UNP’s leadership crisis, democratic balance and stability

Monday, 20 January 2020 01:12 -     - {{hitsCtrl.values.hits}}

Sajith Premadasa with Ranil Wickremesinghe


The UNP is in decline not because it divided, but because its leadership is in a state of advanced deterioration and decay. The party has failed to replace or separate itself from the incubus of its hopelessly out of touch and durably unsuccessful Old Guard. If the UNP goes into the election without a dramatic gesture that can prove to the electorate that it has pivoted from the decadent dispensation exemplified and revealed by the RR tapes, it will be the fatal victim of a Cultural Revolution that makes the social backlash of 1956 seem child’s play.

Given the nationalist and populist tides in Sri Lanka as in most parts of the world today, if the UNP goes into the coming election with its current leader, or indeed with him in any visible, audible, symbolic or even token capacity, it will be crushed by the electorate, thereby endowing the incumbent administration with the two-thirds majority it explicitly and emphatically seeks. The resultant Constitutional transformations and changes of the electoral system that have been signalled; the power shift, hyper-centralisation, unilateralism and unipolarity that this steamroller majority will permit; will generate systemic contradictions, crisis and conflict along vertical and horizontal axes. 


The immediate removal of Ranil Wickremesinghe as UNP Leader or the founding of a new pluralist- democratic political formation by the healthy, rational, progressive- reformist forces of the UNP, are the only two options by which to signal the end of and turn away from an era rejected by the vast majority of the majority. Such a rupture with the Ranil brand is the only way to avoid a wave of revulsion (sourced in the Bond Scam, the Geneva Resolution and the Ramanayaka tapes) which will decimate the mainstream democratic Opposition, ensuring a unipolar outcome with all the risks that entail and imbalance that will ensue

The bloodiest, most historically tragic cycles of violent conflict in Sri Lanka arose under two successive administrations which had nothing in common except one factor: they both enjoyed a two-thirds majority in Parliament. OK, make that two factors in common, because both administrations leveraged their two-thirds majorities for new Constitutions that remodelled the State, in one instance rewriting the Social Contract (1972). I refer to the centre-left administration of Madam Sirimavo Bandaranaike (1970-1977) and the centre-right administration of JR Jayewardene (1977-1987).  

The two-thirds majority made the political system so devoid of any balance, so hyper-centralised, so bereft of safety valves, that oceans of blood spewed out, cascaded. For a political analyst with a political science perspective, a parliamentary two-thirds majority signals the prospect that the system turns dangerously unipolar. For a student of international relations with some experience of diplomacy, unipolarity in a political order, international and/or national, inevitably results in the abandonment of multilateral dialogue, negotiation, consultation, and consensus-seeking, and its replacement instead, by hegemonistic unilateralism, exit from bilateral and multilateral accords and the unilateral rewriting of contracts, charters, rules and norms.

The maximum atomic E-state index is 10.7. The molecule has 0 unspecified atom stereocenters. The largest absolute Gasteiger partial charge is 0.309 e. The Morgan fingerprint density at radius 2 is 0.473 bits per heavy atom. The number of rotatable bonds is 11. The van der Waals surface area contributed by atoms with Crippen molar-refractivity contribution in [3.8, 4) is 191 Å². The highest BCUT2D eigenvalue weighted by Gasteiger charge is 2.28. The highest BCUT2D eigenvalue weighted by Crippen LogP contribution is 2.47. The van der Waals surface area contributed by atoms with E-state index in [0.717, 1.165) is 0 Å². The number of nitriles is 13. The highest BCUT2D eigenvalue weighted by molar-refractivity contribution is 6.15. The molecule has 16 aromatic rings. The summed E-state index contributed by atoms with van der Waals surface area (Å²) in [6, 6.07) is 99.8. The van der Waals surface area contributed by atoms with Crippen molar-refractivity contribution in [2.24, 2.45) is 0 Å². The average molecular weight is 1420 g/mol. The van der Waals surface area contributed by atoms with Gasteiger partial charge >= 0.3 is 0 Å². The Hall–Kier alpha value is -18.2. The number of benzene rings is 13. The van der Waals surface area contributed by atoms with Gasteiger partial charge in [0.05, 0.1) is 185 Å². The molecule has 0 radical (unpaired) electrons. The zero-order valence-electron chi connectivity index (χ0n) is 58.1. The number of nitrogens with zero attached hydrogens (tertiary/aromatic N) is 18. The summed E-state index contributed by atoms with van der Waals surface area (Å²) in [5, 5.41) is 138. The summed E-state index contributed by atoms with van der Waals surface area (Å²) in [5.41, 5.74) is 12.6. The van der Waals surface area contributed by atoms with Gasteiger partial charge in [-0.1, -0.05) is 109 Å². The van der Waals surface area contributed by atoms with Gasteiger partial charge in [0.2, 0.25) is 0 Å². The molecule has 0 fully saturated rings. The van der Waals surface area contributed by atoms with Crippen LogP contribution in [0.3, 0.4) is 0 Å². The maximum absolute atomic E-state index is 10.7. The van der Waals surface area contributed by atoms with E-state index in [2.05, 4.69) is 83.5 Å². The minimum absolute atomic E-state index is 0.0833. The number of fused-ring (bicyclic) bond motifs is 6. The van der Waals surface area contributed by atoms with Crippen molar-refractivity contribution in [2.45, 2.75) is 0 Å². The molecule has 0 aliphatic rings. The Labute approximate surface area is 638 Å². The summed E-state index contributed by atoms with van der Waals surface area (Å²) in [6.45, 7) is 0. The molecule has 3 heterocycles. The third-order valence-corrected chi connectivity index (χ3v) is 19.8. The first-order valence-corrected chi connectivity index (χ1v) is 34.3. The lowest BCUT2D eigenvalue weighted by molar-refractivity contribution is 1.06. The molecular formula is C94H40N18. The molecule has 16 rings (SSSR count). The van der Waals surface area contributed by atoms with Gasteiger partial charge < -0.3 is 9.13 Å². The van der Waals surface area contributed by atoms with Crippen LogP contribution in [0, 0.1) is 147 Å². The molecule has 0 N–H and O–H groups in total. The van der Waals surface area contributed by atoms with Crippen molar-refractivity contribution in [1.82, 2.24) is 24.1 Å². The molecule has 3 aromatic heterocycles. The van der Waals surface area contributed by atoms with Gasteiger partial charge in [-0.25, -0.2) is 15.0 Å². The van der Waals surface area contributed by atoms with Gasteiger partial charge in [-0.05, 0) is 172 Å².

On both previous occasions in Sri Lanka a two-thirds majority in Parliament resulted from the backlash against a deeply unpopular opponent, the UNP administration of 1965-1970 and the SLFP administration of 1970-1977. 

The immediate removal of Ranil Wickremesinghe as UNP leader or the founding of a new pluralist-democratic political formation by the healthy, rational, progressive-reformist forces of the UNP, are the only two options by which to signal the end of and turn away from an era rejected by the vast majority of the majority. Such a rupture with the Ranil brand is the only way to avoid a wave of revulsion (sourced in the Bond Scam, the Geneva Resolution and the Ramanayaka tapes) which will decimate the mainstream democratic Opposition, ensuring a unipolar outcome with all the risks that entail and imbalance that will ensue.  

Ranil Wickremesinghe took over the UNP leadership in 1994. He got off to a halfway decent start, promising to be a social democrat, but in a few years, by 1997, he made three strategic decisions, major pivots, which actually prevented the UNP from doing what the SLFP and later the SLPP succeeded in doing to him and the UNP. The first shift was to abandon the ideological non-alignment and flexibility, indeed ambidexterity that the UNP had demonstrated for the most part throughout its history.

Instead he officially integrated the UNP with the global cartel of rightist and centre-right parties, the International Democratic Union, headed by the UK Conservatives and the US Republicans. Following from that decision came the second, which was the most disastrous. He embraced the Liam Fox agreement and completely changed the UNP’s stance on the LTTE.  

Until that point, the UNP had attacked the Chandrika administration for its overly ambitious federalising package of 1995-1997, thereby benefiting from the growing nationalist opposition to that appeasement. Dr. Jayalath Jayawardena who had donated air raid sirens to the besieged Sinhala ‘border’ villages, led the cross-country caravan of vehicles carrying the body of Ven. Kithalagama Seelarathana thero, the revered Dimbulagala monk, murdered by the marauding LTTE terrorists. 

Arguably the UNP could have won in 1999 or 2005 if it maintained this line. Instead, after the 1997-98 Liam Fox pivot, the UNP led by Wickremesinghe would be seen as the party of appeasement. This lasts up to this day with the co-sponsorship of the 2015 Geneva Resolution as the latest offense against patriotic sentiment.  

The third of Ranil’s strategic errors of 1997 was to transform the UNP itself into a personal dictatorship while depriving it of its old Constitution that gave it a socially representative character and a strong mass base. This was symbolised by his marginalisation of Sirisena Cooray the exceedingly able General Secretary of the party. The slide from Sirisena Cooray to Akila Viraj Kariyawasam tells the story of the UNP’s organisational and electoral erosion.